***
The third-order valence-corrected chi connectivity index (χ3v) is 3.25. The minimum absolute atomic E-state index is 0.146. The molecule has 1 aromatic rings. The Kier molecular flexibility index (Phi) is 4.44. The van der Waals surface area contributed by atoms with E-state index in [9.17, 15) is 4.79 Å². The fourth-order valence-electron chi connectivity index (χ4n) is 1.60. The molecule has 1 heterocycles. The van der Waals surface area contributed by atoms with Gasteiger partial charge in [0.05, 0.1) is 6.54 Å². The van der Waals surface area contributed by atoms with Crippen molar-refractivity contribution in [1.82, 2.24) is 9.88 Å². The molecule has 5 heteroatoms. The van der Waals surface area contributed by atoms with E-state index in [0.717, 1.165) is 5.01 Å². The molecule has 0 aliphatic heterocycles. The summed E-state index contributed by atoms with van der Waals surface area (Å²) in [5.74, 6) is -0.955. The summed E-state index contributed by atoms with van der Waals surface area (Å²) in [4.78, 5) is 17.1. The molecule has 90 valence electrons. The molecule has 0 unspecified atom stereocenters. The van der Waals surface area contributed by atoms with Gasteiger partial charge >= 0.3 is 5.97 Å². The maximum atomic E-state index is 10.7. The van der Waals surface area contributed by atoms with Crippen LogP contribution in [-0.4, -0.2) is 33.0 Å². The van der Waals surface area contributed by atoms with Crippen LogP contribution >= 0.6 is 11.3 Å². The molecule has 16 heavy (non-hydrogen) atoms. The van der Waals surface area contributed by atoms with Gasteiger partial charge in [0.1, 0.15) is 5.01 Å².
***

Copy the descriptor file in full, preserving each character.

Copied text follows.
The third-order valence-corrected chi connectivity index (χ3v) is 3.25. The minimum absolute atomic E-state index is 0.146. The molecule has 1 aromatic rings. The Kier molecular flexibility index (Phi) is 4.44. The van der Waals surface area contributed by atoms with E-state index in [9.17, 15) is 4.79 Å². The fourth-order valence-electron chi connectivity index (χ4n) is 1.60. The molecule has 1 heterocycles. The van der Waals surface area contributed by atoms with Gasteiger partial charge in [0.05, 0.1) is 6.54 Å². The van der Waals surface area contributed by atoms with Crippen molar-refractivity contribution in [1.82, 2.24) is 9.88 Å². The molecule has 5 heteroatoms. The van der Waals surface area contributed by atoms with E-state index in [0.717, 1.165) is 5.01 Å². The molecule has 0 aliphatic heterocycles. The summed E-state index contributed by atoms with van der Waals surface area (Å²) in [5.74, 6) is -0.955. The summed E-state index contributed by atoms with van der Waals surface area (Å²) in [4.78, 5) is 17.1. The molecule has 90 valence electrons. The molecule has 0 unspecified atom stereocenters. The van der Waals surface area contributed by atoms with Gasteiger partial charge >= 0.3 is 5.97 Å². The maximum atomic E-state index is 10.7. The van der Waals surface area contributed by atoms with Crippen LogP contribution in [-0.4, -0.2) is 33.0 Å². The van der Waals surface area contributed by atoms with Crippen LogP contribution >= 0.6 is 11.3 Å². The molecule has 16 heavy (non-hydrogen) atoms. The van der Waals surface area contributed by atoms with Gasteiger partial charge in [0.1, 0.15) is 5.01 Å².